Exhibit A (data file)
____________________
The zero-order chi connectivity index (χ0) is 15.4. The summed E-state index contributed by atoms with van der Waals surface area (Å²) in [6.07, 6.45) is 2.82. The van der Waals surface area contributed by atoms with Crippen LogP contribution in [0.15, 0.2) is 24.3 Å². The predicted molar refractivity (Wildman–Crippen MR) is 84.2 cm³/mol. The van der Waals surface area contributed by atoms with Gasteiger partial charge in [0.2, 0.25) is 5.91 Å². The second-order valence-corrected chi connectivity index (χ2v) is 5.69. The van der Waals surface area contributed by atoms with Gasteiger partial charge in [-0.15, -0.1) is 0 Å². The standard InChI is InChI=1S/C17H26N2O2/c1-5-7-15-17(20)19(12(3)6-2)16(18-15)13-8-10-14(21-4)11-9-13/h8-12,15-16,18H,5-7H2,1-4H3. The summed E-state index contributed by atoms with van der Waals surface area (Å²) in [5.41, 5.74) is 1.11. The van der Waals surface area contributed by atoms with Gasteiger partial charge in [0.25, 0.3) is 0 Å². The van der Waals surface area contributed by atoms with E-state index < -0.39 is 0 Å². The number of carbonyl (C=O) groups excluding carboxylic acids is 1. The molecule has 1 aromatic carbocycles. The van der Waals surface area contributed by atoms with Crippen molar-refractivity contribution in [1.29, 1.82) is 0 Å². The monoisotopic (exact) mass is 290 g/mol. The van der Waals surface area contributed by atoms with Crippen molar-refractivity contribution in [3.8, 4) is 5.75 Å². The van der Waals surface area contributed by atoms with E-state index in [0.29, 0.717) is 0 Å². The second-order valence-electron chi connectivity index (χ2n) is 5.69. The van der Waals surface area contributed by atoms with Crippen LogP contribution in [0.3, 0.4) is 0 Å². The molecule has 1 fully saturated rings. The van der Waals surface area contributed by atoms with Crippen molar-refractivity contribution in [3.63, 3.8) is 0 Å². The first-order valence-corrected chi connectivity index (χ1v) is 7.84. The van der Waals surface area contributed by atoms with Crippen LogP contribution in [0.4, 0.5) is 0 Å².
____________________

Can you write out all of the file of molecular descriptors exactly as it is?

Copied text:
The zero-order chi connectivity index (χ0) is 15.4. The summed E-state index contributed by atoms with van der Waals surface area (Å²) in [6.07, 6.45) is 2.82. The van der Waals surface area contributed by atoms with Crippen LogP contribution in [0.15, 0.2) is 24.3 Å². The predicted molar refractivity (Wildman–Crippen MR) is 84.2 cm³/mol. The van der Waals surface area contributed by atoms with Gasteiger partial charge in [0.2, 0.25) is 5.91 Å². The second-order valence-corrected chi connectivity index (χ2v) is 5.69. The van der Waals surface area contributed by atoms with Gasteiger partial charge in [-0.15, -0.1) is 0 Å². The standard InChI is InChI=1S/C17H26N2O2/c1-5-7-15-17(20)19(12(3)6-2)16(18-15)13-8-10-14(21-4)11-9-13/h8-12,15-16,18H,5-7H2,1-4H3. The summed E-state index contributed by atoms with van der Waals surface area (Å²) in [5.41, 5.74) is 1.11. The van der Waals surface area contributed by atoms with Gasteiger partial charge in [0.25, 0.3) is 0 Å². The van der Waals surface area contributed by atoms with E-state index < -0.39 is 0 Å². The number of carbonyl (C=O) groups excluding carboxylic acids is 1. The molecule has 1 aromatic carbocycles. The van der Waals surface area contributed by atoms with Crippen molar-refractivity contribution in [1.29, 1.82) is 0 Å². The monoisotopic (exact) mass is 290 g/mol. The van der Waals surface area contributed by atoms with Crippen molar-refractivity contribution in [3.8, 4) is 5.75 Å². The van der Waals surface area contributed by atoms with E-state index in [0.29, 0.717) is 0 Å². The second-order valence-electron chi connectivity index (χ2n) is 5.69. The van der Waals surface area contributed by atoms with Crippen LogP contribution in [0.3, 0.4) is 0 Å². The molecule has 1 fully saturated rings. The van der Waals surface area contributed by atoms with Crippen molar-refractivity contribution in [3.63, 3.8) is 0 Å². The first-order valence-corrected chi connectivity index (χ1v) is 7.84. The van der Waals surface area contributed by atoms with Crippen LogP contribution in [0.4, 0.5) is 0 Å².